find the latest legal job
Corporate Counsel and Company Secretary
Category: Generalists - In House | Location: Newcastle, Maitland & Hunter NSW
· Highly-respected, innovative and entrepreneurial Not-for-Profit · Competency based Board
View details
Chief Counsel and Company Secretary
Category: Generalists - In House | Location: Newcastle, Maitland & Hunter NSW
· Dynamic, high growth organisation · ASX listed market leader
View details
In-house Projects Lawyer | Renewables / Solar | 2-5 Years PQE
Category: Generalists - In House | Location: All Australia
· Help design the future · NASDAQ Listed
View details
Insurance Lawyer (3-5 PAE)
Category: Insurance and Superannuation Law | Location: Brisbane CBD & Inner Suburbs Brisbane QLD
· Dynamic organisation ·
View details
Legal Counsel
Category: Corporate and Commercial Law | Location: North Sydney NSW 2060
· 18 month fixed term contract · 3-5 years PQE with TMT exposure
View details
Lawyers challenge inflexible firms

Lawyers challenge inflexible firms

Kirsten Adams Victorian Women Lawyers

Fears of a client backlash against lawyers working flexible hours are unfounded, the head of Victorian Women Lawyers says.

VWL convener Kirsten Adams (pictured) spoke to Lawyers Weekly ahead of the April launch of new Flexible Work Protocols formulated by the industry body.

She said most firms had established flexible work policies, but few encourage lawyers to work flexibly and some even discouraged it, either directly or indirectly.

One example of how firms might indirectly discourage lawyers is by excluding flexible workers from interesting or challenging projects.

“Typically, it’s only by doing that sort of work that lawyers can progress in their careers,” Ms Adams said.

Resistance to flexible work practices stems from concern that clients prefer to work with lawyers who do not have commitments that limit their availability.

Ms Adams said that fear was baseless, pointing out most corporates and government departments had embraced flexible work practices long before the legal profession, which is often seen as “stuck in the dark ages”.

She also argued that satisfying the client demand for responsiveness didn't mean a lawyer had to be physically in the office for 16 hours a day. Instead, firms should consider resourcing alternatives that preserve service levels while accommodating flexible work patterns.

“Flexibility, when done properly, works well for everybody involved – lawyers, practices and clients – where appropriate procedures and channels are set up to ensure service delivery,” Ms Adams said.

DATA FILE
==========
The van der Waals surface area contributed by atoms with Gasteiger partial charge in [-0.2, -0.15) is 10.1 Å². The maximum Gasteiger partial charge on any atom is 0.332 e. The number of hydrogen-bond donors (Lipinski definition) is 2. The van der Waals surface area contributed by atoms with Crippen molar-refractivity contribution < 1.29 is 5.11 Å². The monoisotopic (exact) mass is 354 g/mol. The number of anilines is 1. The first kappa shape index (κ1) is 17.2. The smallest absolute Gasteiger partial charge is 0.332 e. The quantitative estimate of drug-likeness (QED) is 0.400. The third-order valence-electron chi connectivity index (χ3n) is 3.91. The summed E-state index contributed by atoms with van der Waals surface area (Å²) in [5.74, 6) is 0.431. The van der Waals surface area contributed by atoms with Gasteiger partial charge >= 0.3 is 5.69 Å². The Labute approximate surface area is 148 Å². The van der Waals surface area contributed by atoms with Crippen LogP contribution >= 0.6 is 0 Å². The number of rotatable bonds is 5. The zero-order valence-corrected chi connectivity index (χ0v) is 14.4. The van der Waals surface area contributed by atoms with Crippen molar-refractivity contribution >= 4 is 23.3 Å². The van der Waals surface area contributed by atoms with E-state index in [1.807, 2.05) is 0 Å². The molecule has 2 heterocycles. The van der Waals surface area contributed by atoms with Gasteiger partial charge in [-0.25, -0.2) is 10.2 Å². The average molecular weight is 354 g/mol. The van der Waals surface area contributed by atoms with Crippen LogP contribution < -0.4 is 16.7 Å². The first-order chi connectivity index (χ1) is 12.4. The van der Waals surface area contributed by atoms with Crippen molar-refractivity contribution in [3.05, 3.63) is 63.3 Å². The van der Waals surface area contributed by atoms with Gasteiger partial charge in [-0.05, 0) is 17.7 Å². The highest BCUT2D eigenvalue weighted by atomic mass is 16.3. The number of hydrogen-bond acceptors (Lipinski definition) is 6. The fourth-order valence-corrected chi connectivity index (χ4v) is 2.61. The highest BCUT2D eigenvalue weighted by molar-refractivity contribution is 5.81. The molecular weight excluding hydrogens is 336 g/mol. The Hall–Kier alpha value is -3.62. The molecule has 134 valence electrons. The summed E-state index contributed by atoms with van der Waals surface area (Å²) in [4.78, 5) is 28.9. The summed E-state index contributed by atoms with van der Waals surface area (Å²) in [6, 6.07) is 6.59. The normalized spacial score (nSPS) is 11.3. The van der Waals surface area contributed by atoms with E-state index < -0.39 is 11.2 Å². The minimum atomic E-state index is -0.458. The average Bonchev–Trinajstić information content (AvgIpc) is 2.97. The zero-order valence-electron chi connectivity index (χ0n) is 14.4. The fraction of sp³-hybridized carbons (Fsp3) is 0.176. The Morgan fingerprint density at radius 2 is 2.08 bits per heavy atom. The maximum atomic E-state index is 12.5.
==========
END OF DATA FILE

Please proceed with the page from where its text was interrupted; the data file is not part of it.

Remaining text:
In an effort to convince the profession to embrace flexible work practices, VWL has released a best-practice guide with six protocols that cover parental leave, part-time work, job sharing, flexible work hours and working remotely.

Each section has its own business case that lawyers can take to their superiors.

“Working with those with a need for work flexibility is in the best interests of the business; that’s not something legal businesses have come to acknowledge yet.

“Too much money and time is invested in employees to lose them because the business is unable to, or not prepared to, accommodate changed circumstances for what often ends up being a very short period of those people’s careers.”

The VWL initiative comes a year after the release of the landmark National Attrition and Re-engagement Study, which explores the reasons for the high rate of attrition among women in the legal profession.

Ms Adams noted, however, that flexibility was not just a women’s issue. Men with carer responsibilities or other commitments were increasingly demanding access to flexible work options, as are young lawyers who want to pursue interests outside of work.

Like this story? Read more:

QLS condemns actions of disgraced lawyer as ‘stain on the profession’

NSW proposes big justice reforms to target risk of reoffending

The legal budget breakdown 2017

Lawyers challenge inflexible firms
lawyersweekly logo
Promoted content
Recommended by Spike Native Network
more from lawyers weekly
LCA president Fiona McLeod SC
Aug 17 2017
Where social fault lines meet the justice gap in Aus
After just returning from a tour of the Northern Territory, LCA president Fiona McLeod SC speaks wit...
Marriage equality flag
Aug 17 2017
ALHR backs High Court challenge to marriage equality postal vote
Australian Lawyers for Human Rights (ALHR) has voiced its support for a constitutional challenge to ...
Give advice
Aug 17 2017
A-G issues advice on judiciary’s public presence
Commonwealth Attorney-General George Brandis QC has offered his advice on the public presence of jud...
Allens managing partner Richard Spurio, image courtesy Allens' website
Jun 21 2017
Promo season at Allens
A group of lawyers at Allens have received promotions across its PNG and Australian offices. ...
May 11 2017
Partner exits for in-house role
A Victorian lawyer has left the partnership of a national firm to start a new gig with state governm...
Esteban Gomez
May 11 2017
National firm recruits ‘major asset’
A national law firm has announced it has appointed a new corporate partner who brings over 15 years'...
Nicole Rich
May 16 2017
Access to justice for young transgender Australians
Reform is looming for the process that young transgender Australians and their families must current...
Geoff Roberson
May 11 2017
The lighter side of the law: when law and comedy collide
On the face of it, there doesn’t seem to be much that is amusing about the law, writes Geoff Rober...
May 10 2017
Advocate’s immunity – without fear or without favour but not both
On 29 March 2017, the High Court handed down its decision in David Kendirjian v Eugene Lepore & ...